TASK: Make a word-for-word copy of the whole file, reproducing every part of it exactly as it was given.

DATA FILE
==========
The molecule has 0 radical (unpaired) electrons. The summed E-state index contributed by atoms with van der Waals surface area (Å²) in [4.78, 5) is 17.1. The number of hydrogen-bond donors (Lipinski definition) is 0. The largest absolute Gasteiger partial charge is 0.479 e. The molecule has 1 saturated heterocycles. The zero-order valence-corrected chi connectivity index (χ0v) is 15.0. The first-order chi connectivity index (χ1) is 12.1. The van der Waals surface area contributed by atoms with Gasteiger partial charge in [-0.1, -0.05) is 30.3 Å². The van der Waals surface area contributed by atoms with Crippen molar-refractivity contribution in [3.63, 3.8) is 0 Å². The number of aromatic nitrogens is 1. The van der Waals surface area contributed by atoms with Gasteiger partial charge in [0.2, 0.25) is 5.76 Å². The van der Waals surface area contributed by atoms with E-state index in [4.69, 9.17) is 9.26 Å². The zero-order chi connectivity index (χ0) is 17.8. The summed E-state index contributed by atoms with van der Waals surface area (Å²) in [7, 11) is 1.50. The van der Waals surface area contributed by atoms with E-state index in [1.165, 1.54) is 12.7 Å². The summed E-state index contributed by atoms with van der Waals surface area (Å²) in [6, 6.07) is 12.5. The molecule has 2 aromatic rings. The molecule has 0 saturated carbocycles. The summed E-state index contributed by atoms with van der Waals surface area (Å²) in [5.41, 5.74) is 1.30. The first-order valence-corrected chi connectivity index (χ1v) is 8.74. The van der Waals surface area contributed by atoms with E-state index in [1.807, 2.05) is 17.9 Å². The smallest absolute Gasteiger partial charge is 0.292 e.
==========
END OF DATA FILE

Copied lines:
The molecule has 0 radical (unpaired) electrons. The summed E-state index contributed by atoms with van der Waals surface area (Å²) in [4.78, 5) is 17.1. The number of hydrogen-bond donors (Lipinski definition) is 0. The largest absolute Gasteiger partial charge is 0.479 e. The molecule has 1 saturated heterocycles. The zero-order valence-corrected chi connectivity index (χ0v) is 15.0. The first-order chi connectivity index (χ1) is 12.1. The van der Waals surface area contributed by atoms with Gasteiger partial charge in [-0.1, -0.05) is 30.3 Å². The van der Waals surface area contributed by atoms with Crippen molar-refractivity contribution in [3.63, 3.8) is 0 Å². The number of aromatic nitrogens is 1. The van der Waals surface area contributed by atoms with Gasteiger partial charge in [0.2, 0.25) is 5.76 Å². The van der Waals surface area contributed by atoms with E-state index in [4.69, 9.17) is 9.26 Å². The zero-order chi connectivity index (χ0) is 17.8. The summed E-state index contributed by atoms with van der Waals surface area (Å²) in [7, 11) is 1.50. The van der Waals surface area contributed by atoms with E-state index in [1.165, 1.54) is 12.7 Å². The summed E-state index contributed by atoms with van der Waals surface area (Å²) in [6, 6.07) is 12.5. The molecule has 2 aromatic rings. The molecule has 0 saturated carbocycles. The summed E-state index contributed by atoms with van der Waals surface area (Å²) in [5.41, 5.74) is 1.30. The first-order valence-corrected chi connectivity index (χ1v) is 8.74. The van der Waals surface area contributed by atoms with E-state index in [1.807, 2.05) is 17.9 Å². The smallest absolute Gasteiger partial charge is 0.292 e.